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Facing fears in the animal welfare sector: Uncovering the anxieties of compassionate professionals

In 2022, the Atlantic ran a story titled ‘ Why It’s So Hard to Find a Veterinarian These Days’. Their conclusion, in summary, was there aren’t enough humans to take care of animals!

The animal welfare sector attracts people – both from veterinary and non-veterinary backgrounds - with a deep passion for care and well-being of animals. However, this noble calling comes with challenges that can impact the mental health and effectiveness of those working in the field. This can, in turn, lead to high rates of attrition.

In this post, we explore some common fears faced by animal welfare workers. We also provide some strategies for addressing these concerns to help build resilience and maintain a sense of purpose.

1. Fear of inadequacy

As a worker in the animal welfare sector, you may often feel a tremendous sense of responsibility for the animals in your care. However, on the flip side, one common challenge is the fear of inadequacy.

The American Psychological Association defines this inadequacy as an anxiety-driven belief that one's abilities, skills and accomplishments are insufficient or inferior.

The anxiety may manifest in the following ways:

  • Constantly comparing yourself with others and perceiving yourself as falling short.

  • Struggling with perfectionism and setting unrealistically high standards – something which has been noted in previous studies among animal welfare workers (Armitage-Chan & May, 2018).

  • Avoiding new challenges for fear of failure or exposure as inadequate.

  • Experiencing intense feelings of shame or guilt over perceived shortcomings.

  • Having a tendency to overfocus on your mistakes or weaknesses, while downplaying or dismissing your accomplishments and strengths.

These feelings may cause the individual worker to withdraw/shut down or act aggressively, depending on the coping style.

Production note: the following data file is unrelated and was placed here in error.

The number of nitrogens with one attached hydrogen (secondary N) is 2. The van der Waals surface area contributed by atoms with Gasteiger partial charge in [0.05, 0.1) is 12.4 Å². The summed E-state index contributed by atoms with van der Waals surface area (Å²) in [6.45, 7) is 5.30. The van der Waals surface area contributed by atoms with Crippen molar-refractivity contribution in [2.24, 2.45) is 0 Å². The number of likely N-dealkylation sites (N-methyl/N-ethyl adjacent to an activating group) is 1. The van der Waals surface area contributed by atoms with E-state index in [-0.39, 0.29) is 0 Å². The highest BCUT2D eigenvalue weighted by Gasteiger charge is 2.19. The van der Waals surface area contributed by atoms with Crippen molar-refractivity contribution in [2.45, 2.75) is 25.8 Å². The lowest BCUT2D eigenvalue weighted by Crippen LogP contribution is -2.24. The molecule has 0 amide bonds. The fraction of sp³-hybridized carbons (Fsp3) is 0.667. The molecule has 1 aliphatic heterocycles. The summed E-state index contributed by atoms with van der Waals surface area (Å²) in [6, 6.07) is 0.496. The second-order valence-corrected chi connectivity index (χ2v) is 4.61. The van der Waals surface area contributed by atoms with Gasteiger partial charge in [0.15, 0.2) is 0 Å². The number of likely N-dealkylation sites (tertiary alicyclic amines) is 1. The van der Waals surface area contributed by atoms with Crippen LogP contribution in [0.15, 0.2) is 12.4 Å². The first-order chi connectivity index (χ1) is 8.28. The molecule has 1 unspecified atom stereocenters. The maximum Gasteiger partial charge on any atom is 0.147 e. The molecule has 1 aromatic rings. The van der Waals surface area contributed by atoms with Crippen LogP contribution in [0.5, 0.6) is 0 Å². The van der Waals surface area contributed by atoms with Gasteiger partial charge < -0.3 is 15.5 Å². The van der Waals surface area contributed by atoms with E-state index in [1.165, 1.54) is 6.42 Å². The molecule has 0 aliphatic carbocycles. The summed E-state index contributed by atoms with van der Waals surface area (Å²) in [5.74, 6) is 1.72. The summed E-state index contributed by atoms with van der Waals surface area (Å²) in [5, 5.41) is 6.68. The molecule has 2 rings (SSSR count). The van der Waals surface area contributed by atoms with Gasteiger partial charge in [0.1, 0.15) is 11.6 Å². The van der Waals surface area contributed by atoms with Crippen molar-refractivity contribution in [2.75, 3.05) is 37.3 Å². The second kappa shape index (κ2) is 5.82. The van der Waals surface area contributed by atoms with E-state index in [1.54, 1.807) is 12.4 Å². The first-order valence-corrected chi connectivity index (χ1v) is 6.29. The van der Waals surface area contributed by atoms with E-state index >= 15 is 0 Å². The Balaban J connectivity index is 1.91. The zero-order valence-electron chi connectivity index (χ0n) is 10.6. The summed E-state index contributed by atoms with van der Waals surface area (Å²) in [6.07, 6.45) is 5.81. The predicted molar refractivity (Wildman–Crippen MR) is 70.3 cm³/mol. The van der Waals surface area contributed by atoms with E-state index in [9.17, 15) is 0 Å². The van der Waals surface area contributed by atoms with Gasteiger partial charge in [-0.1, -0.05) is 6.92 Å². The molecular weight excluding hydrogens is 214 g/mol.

Some suggested coping strategies, which we can help further with, include:

  • Focusing on your accomplishments and celebrating small victories.

  • Acknowledging that perfection is not attainable and that you are doing your best.

  • Seeking feedback and guidance from colleagues and mentors.

  • Engaging in ongoing professional development to build your skills and confidence.

2. Fear of being emotionally overwhelmed

Witnessing animal suffering on a daily basis can take an emotional toll on even the most resilient individuals.

Emotional overwhelm is a state of being plagued by intense emotion that is difficult to manage. This can impact your ability to think and act rationally, and may also prevent you from effectively performing daily tasks.

Compassion fatigue is an example of this type of physical and emotional depletion that can come from caring for animals in significant emotional or physical distress.

Some suggested coping strategies, which we can help further with, include:

  • Practicing self-compassion.

  • Engaging in self-care activities and stress-reduction techniques.

  • Cultivating a support network of empathetic colleagues and friends.

  • Seeking professional help if feelings become unmanageable or interfere with daily functioning.

3. Fear of burnout

The demanding nature of animal care work may also contribute to the fear of burnout. Some factors which contribute to burnout among workers in this sector include: